Boxing: ABA hit by body blow: Mike Rowbottom on the Sports Council's attempt to get amateur boxing to put its troubled house in order

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The Independent Online
THE Amateur Boxing Association has received what, in financial terms, amounts to a hard punch to the body from the Sports Council after failing to reorganise its administration, and now risks losing its total annual grant of pounds 130,000.

A recent review, conducted by two Sports Council representatives and 15 from the ABA itself, recommended the appointment of a full-time administrator who would supervise a range of other changes within the body.

But the ABA rejected such an appointment at its annual meeting last month, a decision which caused 'total frustration' within the Sports Council and led to the pounds 22,000 earmarked for an administrator's salary being withheld. The Council also refused the ABA's request that this sum be ploughed back into the main grant.

The Council is seeking a meeting with the ABA before the end of this month at which it intends to underline the strength of its feeling that amateur boxing in this country needs to establish a new organisation for the 1990s.

'We will use such muscle as we have to put their house in order,' David Pickup, the Sports Council's director general, said. The ultimate use of that muscle would be to withhold the entire annual grant of pounds 130,000, although Pickup conceded that such an action would be akin to dropping a nuclear bomb.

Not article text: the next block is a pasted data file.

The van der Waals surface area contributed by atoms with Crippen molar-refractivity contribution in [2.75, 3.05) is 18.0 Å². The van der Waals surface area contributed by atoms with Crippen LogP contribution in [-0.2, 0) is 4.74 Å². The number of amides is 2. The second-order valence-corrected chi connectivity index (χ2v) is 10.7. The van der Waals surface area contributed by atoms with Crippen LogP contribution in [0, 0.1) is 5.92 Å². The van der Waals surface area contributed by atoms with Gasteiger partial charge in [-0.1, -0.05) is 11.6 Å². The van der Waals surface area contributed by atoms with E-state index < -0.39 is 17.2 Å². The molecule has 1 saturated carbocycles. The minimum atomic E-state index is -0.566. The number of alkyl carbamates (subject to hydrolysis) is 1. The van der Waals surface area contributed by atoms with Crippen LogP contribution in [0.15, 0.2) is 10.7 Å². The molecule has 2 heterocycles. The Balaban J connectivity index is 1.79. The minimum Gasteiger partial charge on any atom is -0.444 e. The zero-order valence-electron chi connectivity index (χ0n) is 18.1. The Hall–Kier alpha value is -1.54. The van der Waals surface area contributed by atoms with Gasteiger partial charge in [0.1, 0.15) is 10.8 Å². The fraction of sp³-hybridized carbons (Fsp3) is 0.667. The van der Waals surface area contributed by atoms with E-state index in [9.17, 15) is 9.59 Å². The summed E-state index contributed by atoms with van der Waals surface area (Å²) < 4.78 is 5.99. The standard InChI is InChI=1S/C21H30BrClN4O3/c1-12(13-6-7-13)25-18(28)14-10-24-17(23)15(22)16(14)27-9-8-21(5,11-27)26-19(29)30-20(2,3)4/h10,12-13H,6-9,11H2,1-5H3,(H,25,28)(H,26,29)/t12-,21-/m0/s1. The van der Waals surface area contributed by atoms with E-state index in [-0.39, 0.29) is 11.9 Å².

'We will not lose patience because we have got to bear in mind the individual boxers rather than the administrators,' a spokesman added.

Nevertheless, the veiled threat is there as the feeling of frustration in the Council is widespread. One of the issues which is felt necessary to be addressed most urgently is the position of boxers who move up to the professional ranks without success and then find themselves unable to return to the sport at an amateur level. Such a return is possible in other European countries, such as the Netherlands.

Meanwhile, the Foundation for Sports and the Arts, set up by the football pools companies last year to provide an annual total of pounds 60m in awards, has dropped Pickup from his postition as an adviser.

Given the Sports Council's recently expressed support for the idea of the national lottery, anathema to the pools companies, the Foundation now feels that a continued connection with the Council, in the form of Pickup, is 'inappropriate'.

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